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Old 01-20-2014, 12:23 AM   #73
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I work for my local BMW dealership. SMG is practically an automatic. If you really want an M3 that you plan on keeping for a while. I'd stay away from SMG..if you get that SMG. You'll end up wishing it was a Manual. You're very young for that kind of car. Get a WRX the aftermarket for Subaru is huge. The only thing you'll see is your friends in the rearview I you're wanting to be a tuner....that's the way to go. Get an M3 when you're well off...or 25.


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The SMG is a manual.... not an automatic. There is no torque converter.
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Old 01-20-2014, 12:30 AM   #74
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I work for my local BMW dealership. SMG is practically an automatic.
And this is why I avoid dealerships.
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Old 01-20-2014, 12:45 AM   #75
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Personally, I have seen friends buy cars outright with cash in hand and some of the wildest things happen. I had one friend that bought an E46 325Ci Convertible and it was an $8,000 car and was at 100,000 or so miles. From the start it was having problems, from the hydraulics in the convertible top, to having issues under the hood. Red oil light, SES lights, it was just crazy to see how that car basically blew up after the first week of him owning it. 4 weeks into it he was out $12,500 (including the price of the car) and still had huge tickets to fill for the car to be drive-able. Such as the fuel pump needing replacement, the transmission was on it's way out, all sorts of issues. If you really want to take the risk and buy a used M3, you can go for it, but it's highly unadvisable.

I won't say every single E46 is a ticking time bomb like this one was, but it's possible that you get screwed over. Buy an M later, when you have the funds for it. Get a 323/325/328/330 instead, start simple, work your way up. You don't simple just hop on the seat of a crotch rocket and adapt to it. You have to prepare yourself for it and adjust to it. I got my 325Ci when I was 17 and really got lucky with it. I hate to say it, but I've driven it hard in the past, I know the urges you get and the power gets to you. Most everything that everyone else is talking about is true. You really have no need for an M3, kids are bad enough at driving with just plain regular cars, there's no need to end up wrapped around a tree and needing surgeries.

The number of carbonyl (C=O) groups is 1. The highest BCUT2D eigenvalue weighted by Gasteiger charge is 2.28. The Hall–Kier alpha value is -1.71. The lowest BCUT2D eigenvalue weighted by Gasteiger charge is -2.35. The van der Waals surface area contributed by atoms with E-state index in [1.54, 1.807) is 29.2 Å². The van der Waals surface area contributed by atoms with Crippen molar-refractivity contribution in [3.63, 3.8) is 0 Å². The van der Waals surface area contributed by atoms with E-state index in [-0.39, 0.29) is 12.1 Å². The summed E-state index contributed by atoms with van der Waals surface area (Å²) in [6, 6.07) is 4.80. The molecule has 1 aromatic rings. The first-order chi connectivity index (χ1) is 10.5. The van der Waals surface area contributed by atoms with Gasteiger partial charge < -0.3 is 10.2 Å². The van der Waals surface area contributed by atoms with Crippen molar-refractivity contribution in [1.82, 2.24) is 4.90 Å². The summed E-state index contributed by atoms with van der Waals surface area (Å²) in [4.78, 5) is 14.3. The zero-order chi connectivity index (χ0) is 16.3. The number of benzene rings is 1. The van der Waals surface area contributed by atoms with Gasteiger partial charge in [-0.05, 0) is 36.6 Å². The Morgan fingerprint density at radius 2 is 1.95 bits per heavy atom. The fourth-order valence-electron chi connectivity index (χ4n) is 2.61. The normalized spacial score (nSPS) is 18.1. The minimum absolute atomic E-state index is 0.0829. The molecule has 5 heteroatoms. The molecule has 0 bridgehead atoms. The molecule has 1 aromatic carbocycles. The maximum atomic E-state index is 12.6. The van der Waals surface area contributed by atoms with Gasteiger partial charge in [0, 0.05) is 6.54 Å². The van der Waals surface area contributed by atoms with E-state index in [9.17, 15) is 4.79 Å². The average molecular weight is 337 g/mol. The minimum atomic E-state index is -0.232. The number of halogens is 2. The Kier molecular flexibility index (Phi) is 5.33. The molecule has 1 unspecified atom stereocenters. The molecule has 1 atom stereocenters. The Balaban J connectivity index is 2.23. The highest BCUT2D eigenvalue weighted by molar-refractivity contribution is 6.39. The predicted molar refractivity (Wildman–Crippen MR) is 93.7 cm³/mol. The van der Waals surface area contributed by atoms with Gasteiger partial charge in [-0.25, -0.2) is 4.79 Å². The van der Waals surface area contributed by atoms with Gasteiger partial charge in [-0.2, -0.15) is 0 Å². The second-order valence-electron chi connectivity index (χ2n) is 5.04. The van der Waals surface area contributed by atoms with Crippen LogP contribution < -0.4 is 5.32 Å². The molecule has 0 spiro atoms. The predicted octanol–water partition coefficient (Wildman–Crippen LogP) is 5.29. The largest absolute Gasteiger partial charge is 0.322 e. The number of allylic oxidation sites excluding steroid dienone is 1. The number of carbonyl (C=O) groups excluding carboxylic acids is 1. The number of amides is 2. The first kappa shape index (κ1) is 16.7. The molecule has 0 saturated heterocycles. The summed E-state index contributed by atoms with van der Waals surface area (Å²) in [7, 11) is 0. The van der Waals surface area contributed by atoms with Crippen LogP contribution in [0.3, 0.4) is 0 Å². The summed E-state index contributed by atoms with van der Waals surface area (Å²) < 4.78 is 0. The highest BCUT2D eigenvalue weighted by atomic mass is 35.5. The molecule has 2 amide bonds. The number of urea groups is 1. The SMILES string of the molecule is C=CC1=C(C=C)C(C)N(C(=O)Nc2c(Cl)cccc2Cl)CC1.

I'd recommend a car with less power, such as one of the Non-M E46s, or maybe even something JDM like the others say. Work your way up to a fast car, for the experience and for the finances of owning one and maintaining one. The E46s are really great cars, and it wouldn't hurt to buy one and learn them before you go with the most expensive, cream of the crop E46.
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Old 01-20-2014, 12:49 AM   #76
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I'm 19 and managed to buy my e46 at $13k at the same exact mileage as yours... So far I haven't had any big issues (knock on wood). As you can tell, oil and other general parts, are substantially more expensive. I say go for it. You're not going to regret owning an e46 M3. One of the best vehicles to be rolled out of Germany. Don't buy the car to stunt on your friends, but buy it because you love it for what it is.

I think you'll love it. Just be careful driving it. Don't race on the street and keep it on the track. Get the car inspected and good luck on your purchase!
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Old 01-20-2014, 12:52 AM   #77
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I work at a BMW dealership and I have no idea what I'm talking about.


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Ftfy

Thank god I don't have to rely on the dealership.
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Old 01-20-2014, 12:53 AM   #78